Teens and young adults who engage in indoor tanning risk developing skin cancer at an early age, a new study finds.
Once thought safer than outdoor sunbathing, indoor tanning can produce 10 to 15 times as much ultraviolet (UV) radiation as the midday sun, the study authors noted.
“Our findings suggest that children and young adults who seek indoor tanning may be especially vulnerable to developing basal cell carcinoma, the most common form of skin cancer, at a young age,” said lead researcher Margaret Karagas, professor of biostatistics and epidemiology at Dartmouth Medical School in Lebanon, N.H.
The study looked at people aged 50 and younger who were diagnosed with basal cell skin cancer. While usually treatable, this type of skin cancer can be highly disfiguring if not caught early, and basal cell tumors have a high rate of recurrence. Until recently, basal cell skin cancer was considered a cancer of later life, the researchers said.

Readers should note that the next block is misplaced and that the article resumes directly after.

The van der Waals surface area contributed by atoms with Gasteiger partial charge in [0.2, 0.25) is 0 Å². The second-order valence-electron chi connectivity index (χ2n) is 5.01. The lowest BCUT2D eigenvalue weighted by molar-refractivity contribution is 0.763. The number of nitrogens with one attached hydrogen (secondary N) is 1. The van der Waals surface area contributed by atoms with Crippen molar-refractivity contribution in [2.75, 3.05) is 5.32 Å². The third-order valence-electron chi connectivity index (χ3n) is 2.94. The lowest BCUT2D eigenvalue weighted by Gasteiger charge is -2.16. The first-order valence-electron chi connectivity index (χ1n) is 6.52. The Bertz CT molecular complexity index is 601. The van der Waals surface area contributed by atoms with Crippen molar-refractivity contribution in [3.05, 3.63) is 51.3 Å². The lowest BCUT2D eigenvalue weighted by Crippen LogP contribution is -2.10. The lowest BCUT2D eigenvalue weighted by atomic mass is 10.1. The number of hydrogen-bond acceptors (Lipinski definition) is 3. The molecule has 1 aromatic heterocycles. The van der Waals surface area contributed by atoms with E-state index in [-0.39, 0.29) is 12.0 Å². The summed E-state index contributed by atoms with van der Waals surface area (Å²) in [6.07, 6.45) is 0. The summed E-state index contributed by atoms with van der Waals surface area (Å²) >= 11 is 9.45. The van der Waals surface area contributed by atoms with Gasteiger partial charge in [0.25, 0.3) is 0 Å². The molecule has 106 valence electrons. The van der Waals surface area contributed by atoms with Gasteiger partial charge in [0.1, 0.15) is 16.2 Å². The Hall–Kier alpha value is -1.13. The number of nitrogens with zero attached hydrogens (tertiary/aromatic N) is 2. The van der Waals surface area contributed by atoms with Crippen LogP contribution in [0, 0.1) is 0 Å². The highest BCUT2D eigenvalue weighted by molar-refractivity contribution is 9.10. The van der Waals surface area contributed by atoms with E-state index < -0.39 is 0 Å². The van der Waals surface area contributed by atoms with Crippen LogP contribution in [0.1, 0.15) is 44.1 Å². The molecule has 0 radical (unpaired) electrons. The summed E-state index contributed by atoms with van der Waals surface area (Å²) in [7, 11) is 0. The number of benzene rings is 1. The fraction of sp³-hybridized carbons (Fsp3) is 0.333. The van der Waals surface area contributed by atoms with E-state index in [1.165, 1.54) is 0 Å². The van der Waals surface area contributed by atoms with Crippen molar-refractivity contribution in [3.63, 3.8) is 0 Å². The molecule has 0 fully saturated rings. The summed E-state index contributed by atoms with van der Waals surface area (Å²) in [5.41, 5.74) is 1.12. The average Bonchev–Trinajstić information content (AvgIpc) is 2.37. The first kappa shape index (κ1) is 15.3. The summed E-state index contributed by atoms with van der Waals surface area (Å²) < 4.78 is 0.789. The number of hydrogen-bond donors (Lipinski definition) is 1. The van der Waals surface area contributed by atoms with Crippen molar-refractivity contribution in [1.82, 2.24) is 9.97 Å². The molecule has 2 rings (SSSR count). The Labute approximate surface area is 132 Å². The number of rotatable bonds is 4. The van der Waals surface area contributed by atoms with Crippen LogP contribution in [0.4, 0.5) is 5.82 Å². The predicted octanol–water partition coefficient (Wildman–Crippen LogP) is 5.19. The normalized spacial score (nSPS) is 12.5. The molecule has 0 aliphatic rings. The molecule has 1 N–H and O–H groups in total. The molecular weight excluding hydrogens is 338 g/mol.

The investigators found that indoor tanning was associated with developing skin cancer at an early age. Moreover, the strongest link was seen among those whose first exposure to indoor tanning occurred when they were teens or young adults.
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